2. Rules 1-3
• Rule 1. Opponents stand on opposite sides of the court. The player who
delivers the ball to start the point is called the server. The player who
stands opposite and cross-court from the server is the receiver.
• Rule 2. The right to serve, receive, choose your side, or give the opponent
these choices is decided by a toss of a coin or racquet. If the choice of
service or receiver is chosen, the opponent chooses which side to start.
• Rule 3. The server shall stand behind the baseline on the deuce court
within the boundaries of the singles court when playing singles and within
the doubles sideline when playing doubles. All even points are played
from the deuce court and odd number points played from the advantage
court. The server shall not serve until the receiver is ready. Serves are
made from the deuce court to the opponents service box on the deuce
court. Advantage court to advantage box. If the server misses his target
twice, he loses the point. If the ball hits the net and goes in the correct
service box, another serve is granted. If the server steps on the baseline
before contact is made, the serve is deemed a fault.
3. Rules 4-6
• Rule 4. The receiver is deemed ready if an attempt is made to return the server's
ball. The receiver can stand where he likes but must let the ball bounce in the
service box. If the ball does not land in the service box, it is deemed a fault and a
second serve is given. If the ball is hit by either opponent before the ball bounces,
the server wins the point.
• Rule 5. The server always calls his score first. If the server wins the first point, he
gets a score of 15. Scoring is done like a clock. See example below. Love means
zero in tennis. The second point is called 30. The third point is called 45 (now-a-
days known as 40) and game is won when the score goes back to love. If the score
is 40-40, also known as deuce, one side must win by two points. Advantage-
In means if the server wins the next point, he wins the game.Advantage-
Out means the receiver has a chance to win the game on the next point.
• Rule 6. After the game, the opponents serve. Games equal 1. The first to win 6
games, by two, wins the set. The first to win 2 sets wins the match. If the score is
6-6, a tie-breaker is played. This is scored by one's. The first team to score 7 points
winning by two wins the set. The tiebreaker continues until one side wins by two.
4. Rules 7-10
• Rule 7. If the ball goes into the net, or outside the boundaries of the
court, the player who hit that ball loses the point. If the ball hits the
net during the point and goes into the opponents court, the ball is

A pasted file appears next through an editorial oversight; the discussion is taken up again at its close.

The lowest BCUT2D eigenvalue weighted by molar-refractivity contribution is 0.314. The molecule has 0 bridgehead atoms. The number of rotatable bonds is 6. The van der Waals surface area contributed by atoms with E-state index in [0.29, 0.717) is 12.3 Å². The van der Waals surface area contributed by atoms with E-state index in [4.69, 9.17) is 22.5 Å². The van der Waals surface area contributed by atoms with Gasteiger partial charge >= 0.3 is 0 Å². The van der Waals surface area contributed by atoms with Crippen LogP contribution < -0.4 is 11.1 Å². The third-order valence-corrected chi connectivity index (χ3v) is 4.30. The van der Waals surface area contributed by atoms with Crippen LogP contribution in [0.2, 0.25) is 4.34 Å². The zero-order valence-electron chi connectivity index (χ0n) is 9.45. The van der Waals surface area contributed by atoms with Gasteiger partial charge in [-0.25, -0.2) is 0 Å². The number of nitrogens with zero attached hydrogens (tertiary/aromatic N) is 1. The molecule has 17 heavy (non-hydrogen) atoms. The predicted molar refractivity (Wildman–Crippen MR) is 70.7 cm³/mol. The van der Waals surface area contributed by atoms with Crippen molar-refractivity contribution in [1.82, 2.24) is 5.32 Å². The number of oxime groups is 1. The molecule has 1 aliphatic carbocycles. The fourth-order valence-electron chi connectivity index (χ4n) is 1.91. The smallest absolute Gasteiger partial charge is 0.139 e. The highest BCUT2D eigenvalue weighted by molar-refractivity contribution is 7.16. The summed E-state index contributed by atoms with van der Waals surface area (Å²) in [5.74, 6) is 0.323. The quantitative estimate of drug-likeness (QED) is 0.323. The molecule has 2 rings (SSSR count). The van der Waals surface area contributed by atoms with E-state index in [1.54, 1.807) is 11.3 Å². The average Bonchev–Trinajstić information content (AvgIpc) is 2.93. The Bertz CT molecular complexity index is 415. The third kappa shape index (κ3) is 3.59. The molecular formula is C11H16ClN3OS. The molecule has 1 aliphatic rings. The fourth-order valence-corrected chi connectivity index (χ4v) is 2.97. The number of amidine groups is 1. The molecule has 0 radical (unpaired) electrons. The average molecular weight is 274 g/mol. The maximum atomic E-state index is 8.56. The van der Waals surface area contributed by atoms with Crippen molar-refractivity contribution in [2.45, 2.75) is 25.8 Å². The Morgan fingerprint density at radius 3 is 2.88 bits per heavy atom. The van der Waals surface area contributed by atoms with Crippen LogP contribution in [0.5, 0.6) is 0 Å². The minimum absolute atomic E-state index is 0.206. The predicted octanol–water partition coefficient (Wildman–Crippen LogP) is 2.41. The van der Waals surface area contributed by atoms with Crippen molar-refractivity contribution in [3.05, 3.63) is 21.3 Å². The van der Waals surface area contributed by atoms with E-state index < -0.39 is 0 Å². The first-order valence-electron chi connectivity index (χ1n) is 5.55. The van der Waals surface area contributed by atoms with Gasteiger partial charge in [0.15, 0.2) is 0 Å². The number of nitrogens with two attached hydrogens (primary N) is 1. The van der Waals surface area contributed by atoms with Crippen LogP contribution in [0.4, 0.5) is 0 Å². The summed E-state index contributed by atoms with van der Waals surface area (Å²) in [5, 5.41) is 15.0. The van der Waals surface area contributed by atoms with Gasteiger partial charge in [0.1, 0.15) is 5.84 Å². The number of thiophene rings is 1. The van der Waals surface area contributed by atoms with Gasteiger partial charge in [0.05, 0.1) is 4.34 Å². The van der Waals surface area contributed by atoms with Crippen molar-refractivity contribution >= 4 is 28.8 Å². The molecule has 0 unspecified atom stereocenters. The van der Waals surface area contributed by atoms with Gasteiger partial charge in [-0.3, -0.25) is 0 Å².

in play. A player loses the point if he touches the net, drops his
racquet while hitting the ball, bounces the ball over the net, hits a
part of the surroundings such as the roof, or a tree, the ball touches
him or his partner, he deliberately tries to distract the opponent.
• Rule 8. A let is called during the point if a ball rolls on the court or
there is a distraction from someone besides the players on the
• Rule 9. A ball that lands on the line is good.
• Rule 10. If players serve out of turn or serve to the wrong person or
court, the point or game will stand and order will be resumed
following the point or game.
• The forehand is struck from the dominant side of the body by swinging the
racquet in the direction of where the player wants to place the shot. It is called
a forehand because the racquet is held in such a way that if one were to strike
the ball without the racquet, it would hit the palm of your hand. This is the
opposite side from a backhand. It is considered the easiest shot to master,
perhaps because it is the most natural stroke. Beginners and advanced players
often have better forehands than any other shots and use it as a weapon.
• The backhand is struck from the non-dominant side of the body by bringing the racquet
across the body (showing the back of your hand to the opponent) and swinging the racquet
away from one's body in the direction of where the player wants the ball to go. It is generally
considered more difficult to master than the forehand. It can be executed with either one or
• A serve in tennis is a shot that starts a point. The most common serve is used is an overhead
serve. You toss the ball into the air above your head and hitting it when the arm is fully
stretched. The ball must land in the diagonally opposite service box without touching the net.
The server may employ different types of serve: a flat, a top-spin, a kick or a slice serve. A
severely sliced serve is sometimes called a sidespin. Some players are content to use the
serve simply to start the point; advanced players often try to win the point with their serve.
When a serve lands in but your opponent cannot touch it, then the serve is called an ace.
• A volley is made in the air before the ball bounces, generally near the net or inside of the
service line. It is usually made with a stiff-wristed "punching" motion to hit the ball into an
open area of the opponent's court. The half volley is made by hitting the ball on the rise just
after it has bounced, once again generally in the vicinity of the net.